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The Turf Weekly: FA Cup Wembley Semi-final?

theturf2-0Sunderland sadly narrowly missed out on another trip to Wembley on Sunday when they lost 3-0 to Hull in the FA Cup quarter-final. The four remaining teams (Hull vs Sheffield United and Wigan vs Arsenal) now go to Wembley with the winners of those clashes meeting again at Wembley in the final. This week we ask does having the semi-finals at Wembley take away the significance of the final being held there?

 

Daniel Rodenby @DanRodenby

Being a Wigan supporter obviously we won the FA Cup last year, and played our semi-final at Wembley against Millwall. Although it was a brilliant day, it didn’t feel right to be celebrating at Wembley then not getting a cup for it, and then going back for the final 4 weeks later is weird. In my opinion, semi-finals should be home and away legs like the play-offs. It gives home fans a chance to see their team and it increases the significance of reaching the final. Watching your team at Wembley in a cup final is brilliant as Sunderland fans can vouch for!

 

Craig Johns @craig_johns

I can’t help but feel that having the FA Cup semi-finals at Wembley takes away, somewhat, from the significance of having the final at Wembley. Playing at Wembley in the cup should be the ultimate for both player and fan and I feel having the semi-final there is too early a stage because victory just means you’re in the final which is again at Wembley rather than at Wembley. I appreciate that for littler teams getting to a semi-final is an incredible feat and therefore it is special to them to get the chance to go to Wembley allowing more teams that opportunity. But think of the winner, you’re in the final which is great but there’s nothing special or unique about it because you’ve already played at Wembley. I feel there are two alternatives that would be better and would thus mean that only the final was at Wembley resulting in a bigger monumental moment. Firstly, the FA Cup could use alternative neutral stadiums for the semis. The Millennium Stadium in Cardiff hosted the final six times while the new Wembley stadium was being built and would therefore have the significance to host neutral semi-finals. Old Trafford, likewise, has the size and stature to host such an event, as it did in 2004 when Sunderland played their semi-final there against Millwall (they were beaten 1-0). Alternatively, the FA Cup could take a leaf out of the books of semi-finals for both the play-offs and the Capital One Cup in which the semis are contested over two legs. This gives both clubs’ fans the chance to be present at their own ground and can also lead to very exciting ties as was showcased this season in Capital One Cup semi between Manchester United and Sunderland. Personally I feel either of these options would add better value and significance to the final then being staged at Wembley.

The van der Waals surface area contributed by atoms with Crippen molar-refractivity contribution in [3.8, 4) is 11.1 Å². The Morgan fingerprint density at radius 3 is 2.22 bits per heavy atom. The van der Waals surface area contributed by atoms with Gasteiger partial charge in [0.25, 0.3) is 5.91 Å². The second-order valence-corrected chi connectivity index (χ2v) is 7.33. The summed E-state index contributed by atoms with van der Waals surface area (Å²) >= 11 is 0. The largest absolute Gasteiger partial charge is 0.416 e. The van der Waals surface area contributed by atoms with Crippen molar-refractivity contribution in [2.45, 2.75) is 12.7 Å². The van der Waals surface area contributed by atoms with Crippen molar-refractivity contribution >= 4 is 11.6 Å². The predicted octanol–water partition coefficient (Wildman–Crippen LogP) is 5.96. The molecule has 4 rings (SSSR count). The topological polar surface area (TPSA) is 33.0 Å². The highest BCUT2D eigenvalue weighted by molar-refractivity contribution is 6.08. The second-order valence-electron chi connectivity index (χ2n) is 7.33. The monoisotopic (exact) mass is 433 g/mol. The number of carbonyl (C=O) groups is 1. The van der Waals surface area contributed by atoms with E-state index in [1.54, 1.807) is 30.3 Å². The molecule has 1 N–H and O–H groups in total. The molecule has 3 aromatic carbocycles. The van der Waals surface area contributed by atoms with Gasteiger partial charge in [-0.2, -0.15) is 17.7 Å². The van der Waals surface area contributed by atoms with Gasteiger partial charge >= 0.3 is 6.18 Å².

Both of our panelists this week are in agreement that the semi-finals should have an alternative to Wembley and both mentioned the possibility of a two-legged tie. Could this work? Would you prefer this option? Would it make special occasions like these more accessible for more fans?

Got an opinion? We’d love to hear it! We are always looking to interact with as many fans as possible. Please comment below or comment on our social media accounts. Sunderland World on Facebook Sunderland World on Twitter @SunderlandWorld Sunderland World on Google+

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March 14th, 2014

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